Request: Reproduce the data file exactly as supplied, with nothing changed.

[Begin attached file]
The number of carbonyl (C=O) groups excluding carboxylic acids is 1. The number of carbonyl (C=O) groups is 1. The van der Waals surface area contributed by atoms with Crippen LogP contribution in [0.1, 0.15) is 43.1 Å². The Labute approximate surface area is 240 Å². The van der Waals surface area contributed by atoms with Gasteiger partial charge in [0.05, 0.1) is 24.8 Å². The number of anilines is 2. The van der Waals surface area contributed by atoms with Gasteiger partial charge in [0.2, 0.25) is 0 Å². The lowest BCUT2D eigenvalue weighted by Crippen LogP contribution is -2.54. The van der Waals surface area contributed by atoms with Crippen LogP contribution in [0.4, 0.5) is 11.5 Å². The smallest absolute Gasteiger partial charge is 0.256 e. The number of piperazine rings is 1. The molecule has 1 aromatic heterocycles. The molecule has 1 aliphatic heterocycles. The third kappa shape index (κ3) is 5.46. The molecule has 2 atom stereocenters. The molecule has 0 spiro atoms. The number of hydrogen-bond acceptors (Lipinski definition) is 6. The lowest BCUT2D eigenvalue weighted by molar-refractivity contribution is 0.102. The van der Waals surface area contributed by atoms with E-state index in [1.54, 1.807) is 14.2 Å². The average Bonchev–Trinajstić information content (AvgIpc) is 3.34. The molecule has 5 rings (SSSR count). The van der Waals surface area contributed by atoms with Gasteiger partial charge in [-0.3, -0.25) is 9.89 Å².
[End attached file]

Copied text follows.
The number of carbonyl (C=O) groups excluding carboxylic acids is 1. The number of carbonyl (C=O) groups is 1. The van der Waals surface area contributed by atoms with Crippen LogP contribution in [0.1, 0.15) is 43.1 Å². The Labute approximate surface area is 240 Å². The van der Waals surface area contributed by atoms with Gasteiger partial charge in [0.05, 0.1) is 24.8 Å². The number of anilines is 2. The van der Waals surface area contributed by atoms with Gasteiger partial charge in [0.2, 0.25) is 0 Å². The lowest BCUT2D eigenvalue weighted by Crippen LogP contribution is -2.54. The van der Waals surface area contributed by atoms with Crippen LogP contribution in [0.4, 0.5) is 11.5 Å². The smallest absolute Gasteiger partial charge is 0.256 e. The number of piperazine rings is 1. The molecule has 1 aromatic heterocycles. The molecule has 1 aliphatic heterocycles. The third kappa shape index (κ3) is 5.46. The molecule has 2 atom stereocenters. The molecule has 0 spiro atoms. The number of hydrogen-bond acceptors (Lipinski definition) is 6. The lowest BCUT2D eigenvalue weighted by molar-refractivity contribution is 0.102. The van der Waals surface area contributed by atoms with E-state index in [1.54, 1.807) is 14.2 Å². The average Bonchev–Trinajstić information content (AvgIpc) is 3.34. The molecule has 5 rings (SSSR count). The van der Waals surface area contributed by atoms with Gasteiger partial charge in [-0.3, -0.25) is 9.89 Å².